Evaluation of metal-based structures has long relied on atmospheric exposure test sites to determine corrosion resistance in marine environments. Traditional accelerated corrosion testing relies on mimicking the exposure conditions, often incorporating salt spray and ultraviolet (UV) radiation, and exposing the metal to continuous or cyclic conditions of the corrosive environment. Their success for correlation to atmospheric exposure is often a concern when determining the timescale to which the accelerated tests can be related. Accelerated laboratory testing, which often focuses on the electrochemical reactions that occur during corrosion conditions, has yet to be universally accepted as a useful tool in predicting the long term service life of a metal despite its ability to rapidly induce corrosion. Although visual and mass loss methods of evaluating corrosion are the standard and their use is imperative, a method that correlates timescales from atmospheric exposure to accelerated testing would be very valuable. This work uses surface chemistry and electrochemical techniques to interpret the chemical changes occurring on low carbon and stainless steel during atmospheric and accelerated corrosion conditions with the objective of finding a correlation between its accelerated and long-term corrosion performance. The initial results of correlating data from marine atmospheric exposure conditions at the Kennedy Space Center beachside corrosion test site, alternating seawater spray, and immersion in typical electrochemical laboratory conditions, will be presented.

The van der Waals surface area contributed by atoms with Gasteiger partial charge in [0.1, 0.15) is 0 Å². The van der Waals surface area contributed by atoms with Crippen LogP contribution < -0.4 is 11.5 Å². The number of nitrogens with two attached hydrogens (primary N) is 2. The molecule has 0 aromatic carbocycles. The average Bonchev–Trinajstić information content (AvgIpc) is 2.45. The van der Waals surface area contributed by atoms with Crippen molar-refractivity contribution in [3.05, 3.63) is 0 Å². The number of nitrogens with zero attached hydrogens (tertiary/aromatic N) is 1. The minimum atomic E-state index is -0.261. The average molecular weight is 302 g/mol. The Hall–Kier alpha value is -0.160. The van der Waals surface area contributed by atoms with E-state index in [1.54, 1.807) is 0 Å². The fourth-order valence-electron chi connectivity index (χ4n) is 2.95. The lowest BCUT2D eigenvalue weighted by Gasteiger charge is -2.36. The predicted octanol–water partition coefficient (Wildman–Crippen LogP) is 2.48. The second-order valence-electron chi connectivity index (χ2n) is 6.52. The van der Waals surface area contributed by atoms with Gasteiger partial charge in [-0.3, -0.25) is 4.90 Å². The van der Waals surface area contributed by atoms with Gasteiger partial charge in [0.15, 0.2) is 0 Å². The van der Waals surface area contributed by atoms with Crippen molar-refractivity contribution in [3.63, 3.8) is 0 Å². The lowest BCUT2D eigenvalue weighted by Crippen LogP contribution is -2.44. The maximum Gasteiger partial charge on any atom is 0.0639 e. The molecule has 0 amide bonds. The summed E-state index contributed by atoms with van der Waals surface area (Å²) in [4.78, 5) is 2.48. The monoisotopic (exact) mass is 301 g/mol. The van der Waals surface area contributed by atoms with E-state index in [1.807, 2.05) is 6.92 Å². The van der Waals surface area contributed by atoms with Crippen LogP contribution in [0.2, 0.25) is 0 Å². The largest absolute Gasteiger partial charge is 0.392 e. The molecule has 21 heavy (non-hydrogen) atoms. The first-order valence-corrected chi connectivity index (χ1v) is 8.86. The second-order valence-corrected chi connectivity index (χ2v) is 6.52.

Key words: atmospheric exposure, accelerated corrosion testing, alternating seawater spray, electrochemistry, marine, correlation, seawater, carbon steel, 304 stainless steel, long-term corrosion performance prediction, X-ray photoelectron spectroscopy.